Ontario’s Capital Markets Tribunal declined to sideline an enforcement action against the husband and wife team that headed up failed fund manager Bridging Finance Inc., ruling that they failed to show they can’t get a fair hearing.
The Ontario Securities Commission (OSC) has alleged that David and Natasha Sharpe defrauded investors in the Bridging funds. According to court filings, it’s estimated that investors will lose over $1 billion due to the collapse of the firm.
The regulator’s allegations against the Sharpes have not been proven. The tribunal’s latest ruling in the case clears the way for the OSC to try and prove its allegations at a forthcoming enforcement proceeding.
Following a hearing on May 24, the tribunal dismissed motions from the Sharpes asking it to stay the regulator’s case. The Sharpes alleged that an abuse of process — namely, that the regulator disclosed compelled testimony from the Sharpes as part of filings to obtain a court order putting Bridging into receivership, without first seeking an order allowing the disclosure — will prevent them from getting a fair hearing.
“The Sharpes submit that it will be impossible for them to have a fair hearing in this enforcement proceeding against them, and that continuing this proceeding would bring the commission’s enforcement regime and the administration of justice into disrepute,” the tribunal noted.
The tribunal has previously ruled that the disclosure was improper, but it has declined to shut down the OSC’s enforcement case in response.
Now, the tribunal has issued its reasons for denying the Sharpes’ motions seeking a stay of proceedings.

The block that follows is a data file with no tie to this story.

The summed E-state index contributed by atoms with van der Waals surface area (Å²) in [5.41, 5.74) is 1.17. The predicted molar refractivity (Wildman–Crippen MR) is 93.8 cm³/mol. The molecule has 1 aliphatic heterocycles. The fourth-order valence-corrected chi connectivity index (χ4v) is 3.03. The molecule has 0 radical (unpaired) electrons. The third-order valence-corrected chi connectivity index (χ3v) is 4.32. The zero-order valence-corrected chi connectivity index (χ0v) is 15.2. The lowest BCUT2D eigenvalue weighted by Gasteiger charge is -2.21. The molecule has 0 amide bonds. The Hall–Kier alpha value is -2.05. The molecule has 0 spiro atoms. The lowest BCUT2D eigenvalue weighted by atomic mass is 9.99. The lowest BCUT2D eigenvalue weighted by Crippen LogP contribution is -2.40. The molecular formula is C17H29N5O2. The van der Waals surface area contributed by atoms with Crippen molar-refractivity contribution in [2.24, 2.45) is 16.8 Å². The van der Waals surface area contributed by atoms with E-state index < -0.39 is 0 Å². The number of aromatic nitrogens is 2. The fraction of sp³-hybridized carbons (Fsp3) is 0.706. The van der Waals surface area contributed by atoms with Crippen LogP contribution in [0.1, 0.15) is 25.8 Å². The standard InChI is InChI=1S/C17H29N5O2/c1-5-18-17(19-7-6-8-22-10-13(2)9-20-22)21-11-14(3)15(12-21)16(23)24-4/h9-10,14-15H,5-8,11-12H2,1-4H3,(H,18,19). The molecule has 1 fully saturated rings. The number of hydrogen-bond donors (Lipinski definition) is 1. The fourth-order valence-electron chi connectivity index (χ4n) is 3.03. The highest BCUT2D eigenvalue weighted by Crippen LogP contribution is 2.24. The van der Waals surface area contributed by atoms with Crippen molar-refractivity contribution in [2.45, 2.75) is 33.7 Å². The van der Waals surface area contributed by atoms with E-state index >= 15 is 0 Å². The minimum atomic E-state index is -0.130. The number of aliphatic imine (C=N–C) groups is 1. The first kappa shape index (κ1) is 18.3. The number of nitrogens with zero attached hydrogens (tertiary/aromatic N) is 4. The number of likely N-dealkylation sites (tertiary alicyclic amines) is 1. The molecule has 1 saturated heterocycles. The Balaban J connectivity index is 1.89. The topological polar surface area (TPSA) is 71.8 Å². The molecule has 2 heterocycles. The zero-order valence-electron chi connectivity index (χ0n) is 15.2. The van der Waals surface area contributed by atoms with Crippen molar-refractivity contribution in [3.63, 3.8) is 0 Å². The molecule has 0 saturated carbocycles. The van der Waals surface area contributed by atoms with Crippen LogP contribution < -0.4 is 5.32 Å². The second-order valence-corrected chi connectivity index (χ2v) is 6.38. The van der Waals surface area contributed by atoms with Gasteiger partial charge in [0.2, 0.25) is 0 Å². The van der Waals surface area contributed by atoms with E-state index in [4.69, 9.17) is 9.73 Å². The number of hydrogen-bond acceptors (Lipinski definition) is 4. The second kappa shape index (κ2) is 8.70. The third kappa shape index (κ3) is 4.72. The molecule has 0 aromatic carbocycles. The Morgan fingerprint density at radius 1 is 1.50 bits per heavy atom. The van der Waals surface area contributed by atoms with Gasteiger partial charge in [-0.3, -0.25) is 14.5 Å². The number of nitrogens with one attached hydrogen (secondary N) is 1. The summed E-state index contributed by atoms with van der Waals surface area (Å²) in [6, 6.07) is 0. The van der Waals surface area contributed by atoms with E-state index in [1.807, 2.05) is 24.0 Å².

In those reasons, it finds the public disclosure of the Sharpes’ compelled evidence won’t compromise their access to a fair hearing.
“The Sharpes will have ample opportunity at the hearing to test witnesses’ testimony, exploring whether and how they learned of the Sharpes’ compelled testimony and, if so, whether that knowledge improperly influenced their testimony in some way. Issues of credibility of this nature are routine in many hearings,” the tribunal said.
The panel also rejected their argument that even a fair hearing would offend society’s sense of justice, given the improper disclosure of evidence by the regulator.
Among other things, the tribunal concluded there’s no evidence of bad faith by OSC staff, and that the regulator’s error of disclosing the evidence without an order doesn’t amount to an act so egregious that going ahead with the enforcement hearing would bring the justice system into disrepute.
The tribunal cited several reasons for this conclusion, including the fact that the legislation has since been changed to allow the OSC to disclose evidence in receivership proceedings without first getting an order; and that the order required at the time likely would have been granted, since the tribunal has concluded in other hearings that “the public interest required the compelled testimony to be publicly available.”
Finally, the panel indicated the severity of the allegations against the Sharpes also favour continuing with the enforcement proceeding.
“They are alleged to have defrauded institutional and retail investors out of millions of dollars through their dishonesty and deceit. It is alleged that they funnelled investor funds to themselves and Bridging, then concealed their wrongdoing from investors. It is also alleged that the Sharpes obstructed the commission’s investigation and destroyed, concealed and altered Bridging’s records and in the case of David Sharpe, intimidated witnesses,” the panel noted.
“These are extremely grave allegations. If these allegations are true, there would be a great public interest in imposing significant sanctions, possibly including permanent removal from Ontario’s capital markets to protect investors. We conclude that in the circumstances of this case, the public interest in proceeding overrides the interests in favour of granting a stay,” the tribunal concluded.
The enforcement proceeding is scheduled to start June 26 and run until early February 2024.